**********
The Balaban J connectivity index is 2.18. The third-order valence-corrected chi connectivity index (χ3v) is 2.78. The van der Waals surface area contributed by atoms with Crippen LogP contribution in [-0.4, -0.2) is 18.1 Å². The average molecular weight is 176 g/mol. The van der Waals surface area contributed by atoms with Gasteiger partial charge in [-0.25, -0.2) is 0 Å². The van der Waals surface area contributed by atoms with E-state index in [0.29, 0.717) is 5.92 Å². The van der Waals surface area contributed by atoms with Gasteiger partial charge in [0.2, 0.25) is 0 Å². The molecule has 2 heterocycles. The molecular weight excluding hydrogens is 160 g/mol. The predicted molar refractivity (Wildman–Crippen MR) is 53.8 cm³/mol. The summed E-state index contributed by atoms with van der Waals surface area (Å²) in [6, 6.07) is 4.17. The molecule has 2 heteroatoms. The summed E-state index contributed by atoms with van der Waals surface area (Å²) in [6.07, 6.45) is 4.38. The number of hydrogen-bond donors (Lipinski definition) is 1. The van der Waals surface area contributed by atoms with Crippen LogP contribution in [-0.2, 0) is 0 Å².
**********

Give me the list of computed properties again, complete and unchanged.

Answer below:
The Balaban J connectivity index is 2.18. The third-order valence-corrected chi connectivity index (χ3v) is 2.78. The van der Waals surface area contributed by atoms with Crippen LogP contribution in [-0.4, -0.2) is 18.1 Å². The average molecular weight is 176 g/mol. The van der Waals surface area contributed by atoms with Gasteiger partial charge in [-0.25, -0.2) is 0 Å². The van der Waals surface area contributed by atoms with E-state index in [0.29, 0.717) is 5.92 Å². The van der Waals surface area contributed by atoms with Gasteiger partial charge in [0.2, 0.25) is 0 Å². The molecule has 2 heterocycles. The molecular weight excluding hydrogens is 160 g/mol. The predicted molar refractivity (Wildman–Crippen MR) is 53.8 cm³/mol. The summed E-state index contributed by atoms with van der Waals surface area (Å²) in [6, 6.07) is 4.17. The molecule has 2 heteroatoms. The summed E-state index contributed by atoms with van der Waals surface area (Å²) in [6.07, 6.45) is 4.38. The number of hydrogen-bond donors (Lipinski definition) is 1. The van der Waals surface area contributed by atoms with Crippen LogP contribution in [-0.2, 0) is 0 Å².